Monomials and Polynomials

I am having a hard time grasping what makes something a monomial and then subsequently a polynomial. I get that division by a variable is not allowed and therefore not a monomial but why is that? I just like to make sense of these things as I find it much easier to retain if I understand something.

Also, why is something like 3^1/2x not a monomial when a square root of a constant by itself is? How is that any different than any other constant times a variable?

Thanks for the help.

Re: Monomials and Polynomials

"Mono" means "One", and "Rail" means "Rail"...

Seriously though, a monomial consists of ONE term, a polynomial consists of MANY terms (as "Poly" means "Many").

Re: Monomials and Polynomials

Quote:

Originally Posted by

**SilentEchoes** I am having a hard time grasping what makes something a monomial and then subsequently a polynomial. I get that division by a variable is not allowed and therefore not a monomial but why is that? I just like to make sense of these things as I find it much easier to retain if I understand something.

Also, why is something like 3^1/2x not a monomial when a square root of a constant by itself is? How is that any different than any other constant times a variable?

There is no universal agreement on this. See here.

However. there is general agreement that $\displaystyle \sqrt3~x$ is a monomial and that $\displaystyle \sqrt{3~x}$ is not a monomial.

Re: Monomials and Polynomials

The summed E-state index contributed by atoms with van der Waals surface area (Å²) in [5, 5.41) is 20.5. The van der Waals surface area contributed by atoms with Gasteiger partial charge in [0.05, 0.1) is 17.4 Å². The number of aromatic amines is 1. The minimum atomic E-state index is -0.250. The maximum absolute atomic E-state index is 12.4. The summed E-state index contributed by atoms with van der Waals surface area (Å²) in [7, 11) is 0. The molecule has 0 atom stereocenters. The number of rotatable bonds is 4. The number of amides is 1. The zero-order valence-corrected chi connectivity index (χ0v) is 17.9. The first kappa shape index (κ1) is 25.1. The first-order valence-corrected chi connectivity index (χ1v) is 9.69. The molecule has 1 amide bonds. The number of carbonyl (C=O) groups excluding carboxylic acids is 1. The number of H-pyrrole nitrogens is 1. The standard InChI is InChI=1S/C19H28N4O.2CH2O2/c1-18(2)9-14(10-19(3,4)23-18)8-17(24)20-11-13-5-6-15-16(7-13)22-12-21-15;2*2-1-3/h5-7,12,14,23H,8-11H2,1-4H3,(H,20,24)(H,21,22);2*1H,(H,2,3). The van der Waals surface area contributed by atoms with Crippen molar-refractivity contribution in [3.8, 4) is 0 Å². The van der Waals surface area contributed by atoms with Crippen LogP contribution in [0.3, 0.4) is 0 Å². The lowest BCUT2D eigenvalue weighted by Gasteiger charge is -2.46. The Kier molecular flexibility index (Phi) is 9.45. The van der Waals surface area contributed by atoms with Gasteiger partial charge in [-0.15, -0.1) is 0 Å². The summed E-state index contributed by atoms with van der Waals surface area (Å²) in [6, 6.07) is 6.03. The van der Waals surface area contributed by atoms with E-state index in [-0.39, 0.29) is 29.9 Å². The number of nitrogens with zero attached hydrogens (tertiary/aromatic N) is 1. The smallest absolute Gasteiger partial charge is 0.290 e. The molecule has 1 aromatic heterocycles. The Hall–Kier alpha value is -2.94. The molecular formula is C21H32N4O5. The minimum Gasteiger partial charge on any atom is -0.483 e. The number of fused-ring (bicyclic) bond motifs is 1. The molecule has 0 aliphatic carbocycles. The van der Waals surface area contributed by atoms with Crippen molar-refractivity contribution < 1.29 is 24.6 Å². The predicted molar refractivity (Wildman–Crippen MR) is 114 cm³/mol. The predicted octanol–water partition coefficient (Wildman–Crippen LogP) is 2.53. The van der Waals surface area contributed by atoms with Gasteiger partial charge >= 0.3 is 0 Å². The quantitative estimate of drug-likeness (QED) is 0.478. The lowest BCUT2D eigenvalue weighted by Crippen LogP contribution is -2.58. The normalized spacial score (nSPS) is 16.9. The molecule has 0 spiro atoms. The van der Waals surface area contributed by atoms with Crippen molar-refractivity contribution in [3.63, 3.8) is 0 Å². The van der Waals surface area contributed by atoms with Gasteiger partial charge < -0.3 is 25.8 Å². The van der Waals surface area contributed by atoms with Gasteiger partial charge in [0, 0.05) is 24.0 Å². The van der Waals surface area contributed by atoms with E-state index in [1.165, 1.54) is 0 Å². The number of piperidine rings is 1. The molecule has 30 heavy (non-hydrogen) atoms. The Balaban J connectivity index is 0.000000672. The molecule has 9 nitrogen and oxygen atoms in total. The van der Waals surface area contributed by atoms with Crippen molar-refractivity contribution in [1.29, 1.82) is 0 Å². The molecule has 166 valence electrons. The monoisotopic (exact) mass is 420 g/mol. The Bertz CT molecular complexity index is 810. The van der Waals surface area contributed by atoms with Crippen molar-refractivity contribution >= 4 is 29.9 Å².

Okay, well that is what I thought. Makes sense anyways, I guess my book is taking the 3^1/2x is not approach. Thanks for clarifying that it is not a universal agreement.

Again though, why is dividing by a variable not considered a monomial? What is the thinking behind this concept? (or is that what is not universally agreed upon?)

Re: Monomials and Polynomials

Because the terms "monomial" and "polynomial" are defined to refer exclusively to numbers multiplying the variables to non-negative integer powers.

Re: Monomials and Polynomials

Makes sense, thanks for the clarification.....but a constant by itself is considered a monomial. How does that fall into that definition? (sorry, just trying to understand)

Re: Monomials and Polynomials

Quote:

Originally Posted by

**SilentEchoes** Makes sense, thanks for the clarification.....but a constant by itself is considered a monomial. How does that fall into that definition? (sorry, just trying to understand)

__Zero__ is a non-negative integer.

Therefore, $\displaystyle \sqrt5~=~\sqrt5~x^0$ is a monomial.

Re: Monomials and Polynomials

Okay, I think I got it now. Appreciate the information.